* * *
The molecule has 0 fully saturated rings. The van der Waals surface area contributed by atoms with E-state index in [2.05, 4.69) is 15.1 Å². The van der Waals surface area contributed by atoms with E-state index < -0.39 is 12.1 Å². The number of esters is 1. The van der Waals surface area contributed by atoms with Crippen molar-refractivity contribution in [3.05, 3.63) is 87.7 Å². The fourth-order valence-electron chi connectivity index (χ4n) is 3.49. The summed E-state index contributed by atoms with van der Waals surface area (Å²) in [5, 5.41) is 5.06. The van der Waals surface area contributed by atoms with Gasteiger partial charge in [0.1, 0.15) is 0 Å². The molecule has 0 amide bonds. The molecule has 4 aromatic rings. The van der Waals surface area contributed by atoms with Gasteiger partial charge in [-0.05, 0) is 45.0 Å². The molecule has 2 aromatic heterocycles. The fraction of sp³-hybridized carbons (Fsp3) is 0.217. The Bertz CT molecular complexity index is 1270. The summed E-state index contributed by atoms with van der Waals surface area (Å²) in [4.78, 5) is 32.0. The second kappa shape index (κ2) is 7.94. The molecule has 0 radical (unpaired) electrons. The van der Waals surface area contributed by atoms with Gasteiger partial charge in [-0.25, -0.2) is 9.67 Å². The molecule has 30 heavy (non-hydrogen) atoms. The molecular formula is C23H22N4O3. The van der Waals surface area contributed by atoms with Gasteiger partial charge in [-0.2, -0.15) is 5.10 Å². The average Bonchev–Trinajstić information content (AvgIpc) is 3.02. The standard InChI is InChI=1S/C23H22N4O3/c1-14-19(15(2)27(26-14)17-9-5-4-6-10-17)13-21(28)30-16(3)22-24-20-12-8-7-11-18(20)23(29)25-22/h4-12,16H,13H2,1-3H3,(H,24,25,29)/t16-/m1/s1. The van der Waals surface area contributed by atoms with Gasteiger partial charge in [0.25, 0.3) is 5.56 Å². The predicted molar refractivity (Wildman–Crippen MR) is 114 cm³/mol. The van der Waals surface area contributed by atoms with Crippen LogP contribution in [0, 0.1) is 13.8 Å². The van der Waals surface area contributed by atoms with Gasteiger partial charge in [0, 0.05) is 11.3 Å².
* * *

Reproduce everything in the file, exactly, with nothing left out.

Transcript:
The molecule has 0 fully saturated rings. The van der Waals surface area contributed by atoms with E-state index in [2.05, 4.69) is 15.1 Å². The van der Waals surface area contributed by atoms with E-state index < -0.39 is 12.1 Å². The number of esters is 1. The van der Waals surface area contributed by atoms with Crippen molar-refractivity contribution in [3.05, 3.63) is 87.7 Å². The fourth-order valence-electron chi connectivity index (χ4n) is 3.49. The summed E-state index contributed by atoms with van der Waals surface area (Å²) in [5, 5.41) is 5.06. The van der Waals surface area contributed by atoms with Gasteiger partial charge in [0.1, 0.15) is 0 Å². The molecule has 0 amide bonds. The molecule has 4 aromatic rings. The van der Waals surface area contributed by atoms with Gasteiger partial charge in [-0.05, 0) is 45.0 Å². The molecule has 2 aromatic heterocycles. The fraction of sp³-hybridized carbons (Fsp3) is 0.217. The Bertz CT molecular complexity index is 1270. The summed E-state index contributed by atoms with van der Waals surface area (Å²) in [4.78, 5) is 32.0. The second kappa shape index (κ2) is 7.94. The molecule has 0 radical (unpaired) electrons. The van der Waals surface area contributed by atoms with Gasteiger partial charge in [-0.25, -0.2) is 9.67 Å². The molecule has 30 heavy (non-hydrogen) atoms. The molecular formula is C23H22N4O3. The van der Waals surface area contributed by atoms with Gasteiger partial charge in [-0.2, -0.15) is 5.10 Å². The average Bonchev–Trinajstić information content (AvgIpc) is 3.02. The standard InChI is InChI=1S/C23H22N4O3/c1-14-19(15(2)27(26-14)17-9-5-4-6-10-17)13-21(28)30-16(3)22-24-20-12-8-7-11-18(20)23(29)25-22/h4-12,16H,13H2,1-3H3,(H,24,25,29)/t16-/m1/s1. The van der Waals surface area contributed by atoms with Gasteiger partial charge in [0.25, 0.3) is 5.56 Å². The predicted molar refractivity (Wildman–Crippen MR) is 114 cm³/mol. The van der Waals surface area contributed by atoms with Crippen LogP contribution in [0, 0.1) is 13.8 Å². The van der Waals surface area contributed by atoms with Gasteiger partial charge in [0, 0.05) is 11.3 Å².